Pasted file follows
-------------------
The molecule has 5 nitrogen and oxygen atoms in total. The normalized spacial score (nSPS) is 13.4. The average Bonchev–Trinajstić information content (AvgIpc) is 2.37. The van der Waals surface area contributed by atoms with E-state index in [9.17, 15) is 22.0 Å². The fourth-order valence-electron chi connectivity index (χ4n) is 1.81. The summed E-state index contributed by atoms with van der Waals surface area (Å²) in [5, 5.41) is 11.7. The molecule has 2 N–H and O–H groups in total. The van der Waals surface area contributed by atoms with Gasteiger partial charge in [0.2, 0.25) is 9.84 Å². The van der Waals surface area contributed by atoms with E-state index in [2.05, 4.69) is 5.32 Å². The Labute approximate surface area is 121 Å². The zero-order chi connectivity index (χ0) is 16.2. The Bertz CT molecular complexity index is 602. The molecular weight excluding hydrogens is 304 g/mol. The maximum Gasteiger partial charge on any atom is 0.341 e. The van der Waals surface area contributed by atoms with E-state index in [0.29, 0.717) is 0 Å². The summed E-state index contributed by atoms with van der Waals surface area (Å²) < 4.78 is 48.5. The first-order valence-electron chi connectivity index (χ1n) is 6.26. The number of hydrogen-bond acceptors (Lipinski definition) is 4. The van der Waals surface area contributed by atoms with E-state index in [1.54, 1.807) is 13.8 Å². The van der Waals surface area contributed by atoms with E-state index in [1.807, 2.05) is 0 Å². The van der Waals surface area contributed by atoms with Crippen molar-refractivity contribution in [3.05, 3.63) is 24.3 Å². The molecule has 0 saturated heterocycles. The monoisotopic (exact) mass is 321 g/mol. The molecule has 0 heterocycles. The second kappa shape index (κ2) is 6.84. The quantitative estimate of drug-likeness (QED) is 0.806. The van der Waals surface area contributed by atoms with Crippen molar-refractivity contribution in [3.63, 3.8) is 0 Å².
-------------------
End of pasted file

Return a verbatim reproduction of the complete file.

The molecule has 5 nitrogen and oxygen atoms in total. The normalized spacial score (nSPS) is 13.4. The average Bonchev–Trinajstić information content (AvgIpc) is 2.37. The van der Waals surface area contributed by atoms with E-state index in [9.17, 15) is 22.0 Å². The fourth-order valence-electron chi connectivity index (χ4n) is 1.81. The summed E-state index contributed by atoms with van der Waals surface area (Å²) in [5, 5.41) is 11.7. The molecule has 2 N–H and O–H groups in total. The van der Waals surface area contributed by atoms with Gasteiger partial charge in [0.2, 0.25) is 9.84 Å². The van der Waals surface area contributed by atoms with E-state index in [2.05, 4.69) is 5.32 Å². The Labute approximate surface area is 121 Å². The zero-order chi connectivity index (χ0) is 16.2. The Bertz CT molecular complexity index is 602. The molecular weight excluding hydrogens is 304 g/mol. The maximum Gasteiger partial charge on any atom is 0.341 e. The van der Waals surface area contributed by atoms with E-state index in [0.29, 0.717) is 0 Å². The summed E-state index contributed by atoms with van der Waals surface area (Å²) < 4.78 is 48.5. The first-order valence-electron chi connectivity index (χ1n) is 6.26. The number of hydrogen-bond acceptors (Lipinski definition) is 4. The van der Waals surface area contributed by atoms with E-state index in [1.54, 1.807) is 13.8 Å². The van der Waals surface area contributed by atoms with E-state index in [1.807, 2.05) is 0 Å². The van der Waals surface area contributed by atoms with Crippen molar-refractivity contribution in [3.05, 3.63) is 24.3 Å². The molecule has 0 saturated heterocycles. The monoisotopic (exact) mass is 321 g/mol. The molecule has 0 heterocycles. The second kappa shape index (κ2) is 6.84. The quantitative estimate of drug-likeness (QED) is 0.806. The van der Waals surface area contributed by atoms with Crippen molar-refractivity contribution in [3.63, 3.8) is 0 Å².